One of the most exciting moments for parents is watching their children take those very first steps. You can expect this new chapter to start at some point between nine and eighteen months. Be sure to enjoy baby's first steps, take plenty of videos and pictures but also remember to protect those little feet, and that means buying baby's first shoes.
Pick the Right Material
When it comes to buying your girl or boys first pair of shoes you'll need to ensure that your chosen material is breathable to avoid stinky feet. There isn't much worse than going down to nibble on your little angel's toes and catching a face full of stink.
You'll want to avoid synthetic materials for baby's first shoes. Leather is the best material available but light cloth can work well too. If you've already bought the wrong material and you're experiencing feel that reek Silly Feet can help you out with our bubblegum-scented deodorizing powder or the liquid foot deodorizing spray.
Whether you're buying pre-walkers or real shoes, you'll want to make sure that they have a good grip. For pre-walkers it might be something simple like a series of rubber dots on the bottom of the sole. When it comes to real shoes there is almost no end to the variety of textures and designs. If the sole isn't completely flat then it will provide some sort of grip.
You might need more or less of a textured sole depending on where your baby is going to do most of their walking. When your toddler is just cruising around the house almost anything at all will do, but if you're going outdoors something more substantial will probably be needed.
Support The Arches
When your kiddo is first learning to walk you might want to get them a pair of pre-walkers. These don't offer much support and usually have a cloth sole, generally these are just to provide a bit of protection when your children are learning to walk. It's very easy for kids who don't have control of their feet to skin their toes.
Once your baby is graduating to an official toddler, you will need to buy that first pair of baby's real shoes. It's important to have a rubberized sole that can support without pushing or squeezing those tiny feet. If the shoe lacks support there can be serious long term consequences for the development of proper arches.
The easiest way to gauge the sole of a shoe is to simply pick it up and give it a bend. Very little resistance means that the sole is too soft, but if it's hard to bend then you'll probably want to find something a bit softer.
Proper Sizing Is Crucial
It's fairly obvious if baby's first shoe is too small. You'll have a hard time getting them all the way on. Equally important is not to get shoes that are too big. Large shoes can end up doing damage to your kiddo's feet. They might rub the wrong spots and cause abrasions. It can be hard to tell when a shoe is oversized. So how do you know if baby's first shoe is too big?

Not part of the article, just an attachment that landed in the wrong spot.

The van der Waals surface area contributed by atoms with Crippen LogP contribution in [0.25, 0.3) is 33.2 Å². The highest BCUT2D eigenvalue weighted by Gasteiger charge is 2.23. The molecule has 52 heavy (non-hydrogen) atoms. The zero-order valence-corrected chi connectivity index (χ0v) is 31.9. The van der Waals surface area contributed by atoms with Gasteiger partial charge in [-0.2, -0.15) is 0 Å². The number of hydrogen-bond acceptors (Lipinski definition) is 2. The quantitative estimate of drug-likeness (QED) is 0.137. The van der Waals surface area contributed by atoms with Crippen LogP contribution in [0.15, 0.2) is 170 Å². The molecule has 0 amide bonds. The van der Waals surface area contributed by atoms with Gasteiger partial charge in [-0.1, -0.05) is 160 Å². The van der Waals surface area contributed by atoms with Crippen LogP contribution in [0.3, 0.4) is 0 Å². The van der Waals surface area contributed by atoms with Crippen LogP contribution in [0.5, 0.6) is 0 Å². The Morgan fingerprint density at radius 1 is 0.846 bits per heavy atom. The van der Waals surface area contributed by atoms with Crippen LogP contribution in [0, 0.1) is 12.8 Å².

The easiest way to tell is to watch whether or not your toddler's heel is slipping out. If it seems to be sitting properly the next step is to feel the foot while it is inside the shoe. Feel the widest part of the foot and check whether or not the shoe is pressing against it. There should be a small amount of give, if it feels like there is pressure then you'll need baby's first shoe to be a bit wider.
The toes are also an important thing to check. It's very easy to tell how far away from the end of the shoe a child's toes are. Simply feel around from the tip of the shoe downward until you find the toes. They don't need to sit directly at the end of the shoe, but if they're more than a couple inches away then those shoes are definitely too big.
While an oversized shoe might not directly cause any long-term medical consequences, it might result in a lot more trips and falls. Some people will buy shoes that are too large in order to avoid buying multiple pairs for growing feet, but that isn't fair to your child.
Laces or Velcro?
The eternal question, should baby's first shoes be secured with laces or Velcro? Each one has its advantages. You're probably going to be the one getting the shoes on and off, so consider the fact that Velcro is quick and easy. Shoelaces are what I'd recommend personally. They look better than Velcro and the earlier kiddos are able to learn how to tie their shoes the better. Did you know that the age which kids first learn to tie their shoes is on the rise? The average age is now 6 years old. I figure the earlier they can get some practice in the better!
Buying Baby's First Shoe Conclusion
As they say... If the shoe fits, wear it. There isn't a ton of instruction needed for baby's first shoes, apart from making sure that the fit isn't too small or too large. Shopping for shoes is a lot of fun, and even more so when it comes to shopping for your kids. There are fun designs and characters that you just don't find when browsing through adult styles. Get as creative as you like, your child probably won't have much to say regarding their style until a year or two later.